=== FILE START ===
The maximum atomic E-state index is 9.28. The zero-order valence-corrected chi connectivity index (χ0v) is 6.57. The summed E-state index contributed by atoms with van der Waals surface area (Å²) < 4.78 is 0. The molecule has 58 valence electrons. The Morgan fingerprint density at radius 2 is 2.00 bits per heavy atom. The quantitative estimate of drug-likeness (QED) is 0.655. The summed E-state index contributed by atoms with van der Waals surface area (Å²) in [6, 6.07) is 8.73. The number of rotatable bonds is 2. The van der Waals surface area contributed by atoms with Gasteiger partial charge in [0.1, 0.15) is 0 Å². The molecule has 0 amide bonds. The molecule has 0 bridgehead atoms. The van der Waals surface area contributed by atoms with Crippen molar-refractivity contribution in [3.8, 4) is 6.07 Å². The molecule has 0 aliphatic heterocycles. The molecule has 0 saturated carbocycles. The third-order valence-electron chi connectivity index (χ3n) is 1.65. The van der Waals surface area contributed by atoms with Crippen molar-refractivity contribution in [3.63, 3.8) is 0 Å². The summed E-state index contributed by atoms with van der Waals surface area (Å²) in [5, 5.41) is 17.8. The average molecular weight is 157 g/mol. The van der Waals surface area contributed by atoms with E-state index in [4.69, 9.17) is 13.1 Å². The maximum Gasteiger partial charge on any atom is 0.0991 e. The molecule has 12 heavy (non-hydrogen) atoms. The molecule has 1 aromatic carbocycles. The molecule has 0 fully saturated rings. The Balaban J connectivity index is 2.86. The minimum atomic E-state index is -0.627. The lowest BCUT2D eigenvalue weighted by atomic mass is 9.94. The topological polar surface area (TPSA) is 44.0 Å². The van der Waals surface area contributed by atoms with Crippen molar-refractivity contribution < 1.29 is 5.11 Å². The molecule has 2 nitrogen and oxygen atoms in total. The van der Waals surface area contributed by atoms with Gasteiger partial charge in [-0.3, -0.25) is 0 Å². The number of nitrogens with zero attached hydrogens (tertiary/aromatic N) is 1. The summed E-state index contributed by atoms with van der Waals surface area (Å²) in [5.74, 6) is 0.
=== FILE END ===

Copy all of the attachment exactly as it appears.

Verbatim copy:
The maximum atomic E-state index is 9.28. The zero-order valence-corrected chi connectivity index (χ0v) is 6.57. The summed E-state index contributed by atoms with van der Waals surface area (Å²) < 4.78 is 0. The molecule has 58 valence electrons. The Morgan fingerprint density at radius 2 is 2.00 bits per heavy atom. The quantitative estimate of drug-likeness (QED) is 0.655. The summed E-state index contributed by atoms with van der Waals surface area (Å²) in [6, 6.07) is 8.73. The number of rotatable bonds is 2. The van der Waals surface area contributed by atoms with Gasteiger partial charge in [0.1, 0.15) is 0 Å². The molecule has 0 amide bonds. The molecule has 0 bridgehead atoms. The van der Waals surface area contributed by atoms with Crippen molar-refractivity contribution in [3.8, 4) is 6.07 Å². The molecule has 0 aliphatic heterocycles. The molecule has 0 saturated carbocycles. The third-order valence-electron chi connectivity index (χ3n) is 1.65. The van der Waals surface area contributed by atoms with Crippen molar-refractivity contribution in [3.63, 3.8) is 0 Å². The summed E-state index contributed by atoms with van der Waals surface area (Å²) in [5, 5.41) is 17.8. The average molecular weight is 157 g/mol. The van der Waals surface area contributed by atoms with E-state index in [4.69, 9.17) is 13.1 Å². The maximum Gasteiger partial charge on any atom is 0.0991 e. The molecule has 12 heavy (non-hydrogen) atoms. The molecule has 1 aromatic carbocycles. The molecule has 0 fully saturated rings. The Balaban J connectivity index is 2.86. The minimum atomic E-state index is -0.627. The lowest BCUT2D eigenvalue weighted by atomic mass is 9.94. The topological polar surface area (TPSA) is 44.0 Å². The van der Waals surface area contributed by atoms with Crippen molar-refractivity contribution < 1.29 is 5.11 Å². The molecule has 2 nitrogen and oxygen atoms in total. The van der Waals surface area contributed by atoms with Gasteiger partial charge in [-0.3, -0.25) is 0 Å². The number of nitrogens with zero attached hydrogens (tertiary/aromatic N) is 1. The summed E-state index contributed by atoms with van der Waals surface area (Å²) in [5.74, 6) is 0.